Either way it went in and Hakimi penguin danced into the quarter finals like ‘who gives a f.’ And thus…. nobody did.







No he wasn’t naked and running after Leo Messi. He was covered in anti-war and human rights messaging and waving a rainbow flag. How he ever got through the intense security to get that far I'll never know, but he was the first pitch invader I can remember to have had cameras focus on him instead of turn away. Respect.







Ah the debate that split an entire planet. Was it ok for Brazil to dance like retired Arsenal players on an episode of Strictly after every one of their goals against South Korea? I don’t bloody know. But Roy Keane was (obviously) livid. Which then made Brazil livid with Roy Keane. Then everyone got livid with each other, while Brazil danced all the way into…. oh wait, the next game where they came up against someone good (Croatia) and crashed out on penalties because their poster boy and talisman had his name written on the final kick but never got a chance to take it. Poor Neymar.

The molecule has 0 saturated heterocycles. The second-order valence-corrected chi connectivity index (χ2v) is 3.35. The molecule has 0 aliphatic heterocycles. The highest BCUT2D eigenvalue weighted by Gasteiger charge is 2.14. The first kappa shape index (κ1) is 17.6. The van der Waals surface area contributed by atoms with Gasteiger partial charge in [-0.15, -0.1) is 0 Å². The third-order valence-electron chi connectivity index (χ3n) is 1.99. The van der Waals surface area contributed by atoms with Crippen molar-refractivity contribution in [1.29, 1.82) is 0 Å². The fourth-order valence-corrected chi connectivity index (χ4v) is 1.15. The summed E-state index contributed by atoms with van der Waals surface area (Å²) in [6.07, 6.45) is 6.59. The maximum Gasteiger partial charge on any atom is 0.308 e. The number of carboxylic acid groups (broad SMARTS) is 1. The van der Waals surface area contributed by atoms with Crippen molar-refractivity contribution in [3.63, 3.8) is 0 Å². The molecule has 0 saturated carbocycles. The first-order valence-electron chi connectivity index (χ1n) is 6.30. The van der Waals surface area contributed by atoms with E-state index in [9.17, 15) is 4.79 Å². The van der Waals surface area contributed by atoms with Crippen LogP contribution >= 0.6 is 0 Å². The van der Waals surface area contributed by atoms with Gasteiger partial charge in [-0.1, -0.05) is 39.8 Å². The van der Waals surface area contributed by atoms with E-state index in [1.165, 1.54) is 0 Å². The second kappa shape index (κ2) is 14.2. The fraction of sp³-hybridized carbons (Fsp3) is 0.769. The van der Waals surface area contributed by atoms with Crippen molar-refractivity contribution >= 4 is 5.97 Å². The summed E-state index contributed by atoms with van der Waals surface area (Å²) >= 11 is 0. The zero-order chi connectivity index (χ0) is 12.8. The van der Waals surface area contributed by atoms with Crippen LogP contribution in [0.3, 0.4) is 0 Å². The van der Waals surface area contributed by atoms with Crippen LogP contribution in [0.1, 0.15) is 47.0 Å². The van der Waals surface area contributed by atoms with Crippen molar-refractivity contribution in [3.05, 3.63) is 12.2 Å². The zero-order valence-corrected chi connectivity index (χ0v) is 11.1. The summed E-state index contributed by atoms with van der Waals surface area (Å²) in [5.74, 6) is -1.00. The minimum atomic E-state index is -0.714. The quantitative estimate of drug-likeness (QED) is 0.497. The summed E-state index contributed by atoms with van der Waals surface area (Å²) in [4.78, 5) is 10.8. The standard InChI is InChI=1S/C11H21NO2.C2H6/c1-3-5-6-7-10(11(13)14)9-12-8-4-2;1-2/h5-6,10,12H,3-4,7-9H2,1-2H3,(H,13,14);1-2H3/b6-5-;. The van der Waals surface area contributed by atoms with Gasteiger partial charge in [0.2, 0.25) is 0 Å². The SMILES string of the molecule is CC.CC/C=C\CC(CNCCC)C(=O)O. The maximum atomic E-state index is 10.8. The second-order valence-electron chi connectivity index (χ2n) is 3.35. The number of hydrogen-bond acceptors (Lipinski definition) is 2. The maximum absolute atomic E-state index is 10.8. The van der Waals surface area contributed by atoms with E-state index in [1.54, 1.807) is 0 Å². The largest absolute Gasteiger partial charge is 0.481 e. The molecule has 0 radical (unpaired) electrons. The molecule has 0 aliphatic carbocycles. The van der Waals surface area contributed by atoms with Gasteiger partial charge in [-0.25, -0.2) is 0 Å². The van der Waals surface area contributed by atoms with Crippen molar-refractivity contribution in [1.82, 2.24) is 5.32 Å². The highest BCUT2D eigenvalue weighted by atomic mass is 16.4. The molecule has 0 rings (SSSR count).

Anyway, where were we?

Oh yes, dancing….







Despite going out at the first hurdle Saudi Arabia actually looked decent at the tournament and not just because of their utterly lush kits.
But, yeah… mainly because of their utterly lush kits.
Just look at em’... (they did actually play some nice stuff too).







Full credit to them for remaining calm enough to pick up rubbish after watching their team provide plenty of it from the penalty spot v Croatia.







Yeah yeah, i can’t lie… when Holland brought on Sean Dyche prefect Wout Weghorst i pissed myself. ‘Is that what they’ve resorted to?!’. Then like Jack Grealish everytime he watches Newcastle on Match of the Day, I had to hang my head in shame as the 15ft dutchman scored two goals out of nothing to haul Holland level with Argentina at the death. His two goals including the finishing touch of the cheekiest free kick routine you’ll ever see. If ever a 3 yard toe-poke deserved a goal of the tournament award it was that. 







 This did.